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Business and education leaders discuss STEM

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RALEIGH – The Greater Raleigh Chamber of Commerce invited business and education leaders to discuss STEM and its role in the future Wednesday.

Sam Houston, the president and CEO of the North Carolina Science, Mathematics and Technology Education Center hopes to broaden the definition of STEM, which stands for science, technology, engineering and math. Houston said many people interpret STEM has having more math and science classes, or teaching a set of skills in the career and technical education arena.

"It's more than that," he said. "It's about learning how to think. And that's why I like to talk about STEM as strategies that engage the mind."

The Greater Raleigh Chamber of Commerce held an education forum about the need to promote STEM programs. A panel of experts said children need to learn how to be creative thinkers and problems solvers, and their exposure to STEM-related fields should include real-world applications.

"Whether it's kindergarten through high school, or through graduate school, the message is the same and that is that STEM, specifically engineering in our case, is what we need to solve the world's problems," said Laura Bottomley, an engineering professor at N.C. State and the director for The Engineering Place and Women in Engineering at the school.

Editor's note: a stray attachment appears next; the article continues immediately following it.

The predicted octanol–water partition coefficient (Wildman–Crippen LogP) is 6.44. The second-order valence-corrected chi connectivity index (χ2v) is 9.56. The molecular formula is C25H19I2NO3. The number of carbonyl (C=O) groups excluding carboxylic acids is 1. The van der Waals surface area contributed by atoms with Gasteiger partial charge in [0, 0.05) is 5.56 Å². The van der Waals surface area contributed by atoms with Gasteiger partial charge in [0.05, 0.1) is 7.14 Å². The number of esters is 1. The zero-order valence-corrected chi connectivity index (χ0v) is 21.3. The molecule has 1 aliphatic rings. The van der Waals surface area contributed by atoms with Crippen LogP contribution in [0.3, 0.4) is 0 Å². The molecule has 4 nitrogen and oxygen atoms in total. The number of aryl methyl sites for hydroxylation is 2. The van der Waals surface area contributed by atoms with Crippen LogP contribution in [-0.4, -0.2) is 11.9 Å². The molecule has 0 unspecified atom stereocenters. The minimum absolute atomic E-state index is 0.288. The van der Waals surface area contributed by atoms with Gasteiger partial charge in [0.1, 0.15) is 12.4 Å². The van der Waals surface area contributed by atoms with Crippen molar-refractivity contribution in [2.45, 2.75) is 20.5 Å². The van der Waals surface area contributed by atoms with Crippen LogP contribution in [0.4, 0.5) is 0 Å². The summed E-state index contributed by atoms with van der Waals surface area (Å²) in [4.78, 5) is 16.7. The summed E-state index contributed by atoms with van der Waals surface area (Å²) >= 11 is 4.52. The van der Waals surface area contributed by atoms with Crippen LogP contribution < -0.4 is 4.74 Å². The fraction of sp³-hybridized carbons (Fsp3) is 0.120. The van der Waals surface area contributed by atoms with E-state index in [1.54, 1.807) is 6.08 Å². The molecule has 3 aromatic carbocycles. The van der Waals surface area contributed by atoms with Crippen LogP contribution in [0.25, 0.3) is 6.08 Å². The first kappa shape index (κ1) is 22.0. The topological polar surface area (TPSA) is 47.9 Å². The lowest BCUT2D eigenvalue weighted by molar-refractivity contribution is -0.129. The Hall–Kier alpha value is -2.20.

Several of the forum's speakers pointed out how the business community can provide the link to show kids how the skills they learn in school work outside the classroom. Businesses also need workers who have basic proficiencies in math and science and can navigate the technologies of today and tomorrow.

"All of our jobs at Time Warner Cable are hi-tech now," said Chris Whitaker, the area vice president of operations. "We have no low-tech jobs left."

Houston hoped to see more businesses and other community leaders become involved in STEM-related educational opportunities.

"I don't want to use the cliché that it takes a village, but we no longer are capable in our public schools of educating the population that we need for the 21st century alone," he added.

Time Warner Cable was a sponsor of Wednesday's STEM education forum. It is also the parent company of News 14 Carolina.

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